I resolve the combination of global and cross-asset weakness and NASDAQ strength with the following base case scenario. The path of least resistance for stock prices for the next few weeks is down. As stock prices fall, investors will respond by taking refuge in the FANG+ names as the last bastion of growth. In all likelihood, this means a 5-15% correction over the 1-2 months.

Growth at any price

Unless the megacap FANG+ stocks falter, downside risk is limited to a minor correction, and not a major market decline. However, the growth/value stock relationship is highly stretched, and market sentiment is becoming reminiscent of the Nifty Fifty growth-at-any-price stock investing theme of the early 1970’s. The narrative of the Nifty Fifty era was to buy solid large cap growth stocks, and the returns will take care of themselves. Price didn’t matter. Does anyone remember Avon Products, Digital Equipment, Eastman Kodak (!), ITT, Revlon, Schering Plough, and others from those bygone days?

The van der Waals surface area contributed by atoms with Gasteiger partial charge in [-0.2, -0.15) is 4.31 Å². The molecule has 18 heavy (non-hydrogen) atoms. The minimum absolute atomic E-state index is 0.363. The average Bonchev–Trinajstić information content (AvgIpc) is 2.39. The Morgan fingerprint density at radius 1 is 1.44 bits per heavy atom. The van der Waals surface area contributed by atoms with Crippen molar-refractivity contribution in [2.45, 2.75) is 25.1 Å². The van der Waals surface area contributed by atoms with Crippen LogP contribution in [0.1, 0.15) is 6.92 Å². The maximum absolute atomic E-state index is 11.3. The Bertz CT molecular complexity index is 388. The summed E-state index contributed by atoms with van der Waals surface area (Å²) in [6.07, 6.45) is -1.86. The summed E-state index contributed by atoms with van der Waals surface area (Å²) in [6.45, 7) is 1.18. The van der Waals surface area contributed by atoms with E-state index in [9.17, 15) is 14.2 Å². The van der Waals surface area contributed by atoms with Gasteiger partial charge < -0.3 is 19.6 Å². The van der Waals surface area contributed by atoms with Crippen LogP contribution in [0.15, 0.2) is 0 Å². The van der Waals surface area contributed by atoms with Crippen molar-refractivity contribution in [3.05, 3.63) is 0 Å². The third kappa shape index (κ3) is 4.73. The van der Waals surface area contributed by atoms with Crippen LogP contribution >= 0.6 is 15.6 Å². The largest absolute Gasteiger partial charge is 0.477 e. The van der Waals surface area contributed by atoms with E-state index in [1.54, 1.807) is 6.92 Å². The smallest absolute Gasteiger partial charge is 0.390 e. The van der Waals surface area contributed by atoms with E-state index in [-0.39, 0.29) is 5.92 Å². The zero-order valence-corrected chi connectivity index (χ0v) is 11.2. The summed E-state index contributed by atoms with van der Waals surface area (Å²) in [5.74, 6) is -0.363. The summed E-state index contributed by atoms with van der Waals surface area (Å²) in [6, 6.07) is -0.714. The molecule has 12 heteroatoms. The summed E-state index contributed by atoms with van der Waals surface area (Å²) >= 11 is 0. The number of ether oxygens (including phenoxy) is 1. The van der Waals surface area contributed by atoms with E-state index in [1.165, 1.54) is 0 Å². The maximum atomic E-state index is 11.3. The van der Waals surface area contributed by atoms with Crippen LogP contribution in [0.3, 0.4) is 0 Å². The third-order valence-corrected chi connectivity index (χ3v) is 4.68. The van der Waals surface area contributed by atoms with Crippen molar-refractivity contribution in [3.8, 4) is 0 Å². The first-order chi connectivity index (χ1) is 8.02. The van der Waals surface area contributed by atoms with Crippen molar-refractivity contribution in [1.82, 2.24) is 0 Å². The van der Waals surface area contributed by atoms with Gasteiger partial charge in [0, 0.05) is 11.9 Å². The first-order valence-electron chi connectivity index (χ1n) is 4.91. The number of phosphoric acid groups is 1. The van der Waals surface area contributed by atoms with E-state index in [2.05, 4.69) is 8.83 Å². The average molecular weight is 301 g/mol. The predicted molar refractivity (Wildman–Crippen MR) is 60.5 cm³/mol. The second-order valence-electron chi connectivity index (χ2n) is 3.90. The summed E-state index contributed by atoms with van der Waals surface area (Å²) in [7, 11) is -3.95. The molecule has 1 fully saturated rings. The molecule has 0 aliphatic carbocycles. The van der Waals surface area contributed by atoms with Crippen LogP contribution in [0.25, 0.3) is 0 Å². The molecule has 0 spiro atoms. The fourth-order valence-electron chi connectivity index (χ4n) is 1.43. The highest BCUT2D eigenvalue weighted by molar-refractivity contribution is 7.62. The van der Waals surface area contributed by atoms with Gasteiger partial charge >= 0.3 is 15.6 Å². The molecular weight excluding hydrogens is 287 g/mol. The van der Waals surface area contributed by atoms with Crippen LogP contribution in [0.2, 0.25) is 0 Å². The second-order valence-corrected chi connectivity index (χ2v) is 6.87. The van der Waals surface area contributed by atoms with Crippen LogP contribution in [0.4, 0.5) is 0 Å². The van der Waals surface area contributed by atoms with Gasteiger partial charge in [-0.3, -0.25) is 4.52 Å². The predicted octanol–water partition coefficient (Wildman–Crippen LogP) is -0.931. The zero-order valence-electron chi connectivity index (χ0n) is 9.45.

Fast forward to 2020, Bloomberg reported that Blackrock has assembled a quantitative investing group that doesn’t even consider price as a factor when stock picking. Instead, the focus is mainly on alternative data as a source of alpha.

The good news is money managers can now turn to a whole new world of alternative data, says [Jeff] Shen, a finance PhD who joined BlackRock through its 2009 acquisition of Barclays Global Investors.

“Once you get that data, you should look for alpha opportunity associated with that rather than put that data over a price number,” he said. “Once you put the price number in, it potentially destroys the effectiveness of that new data source.”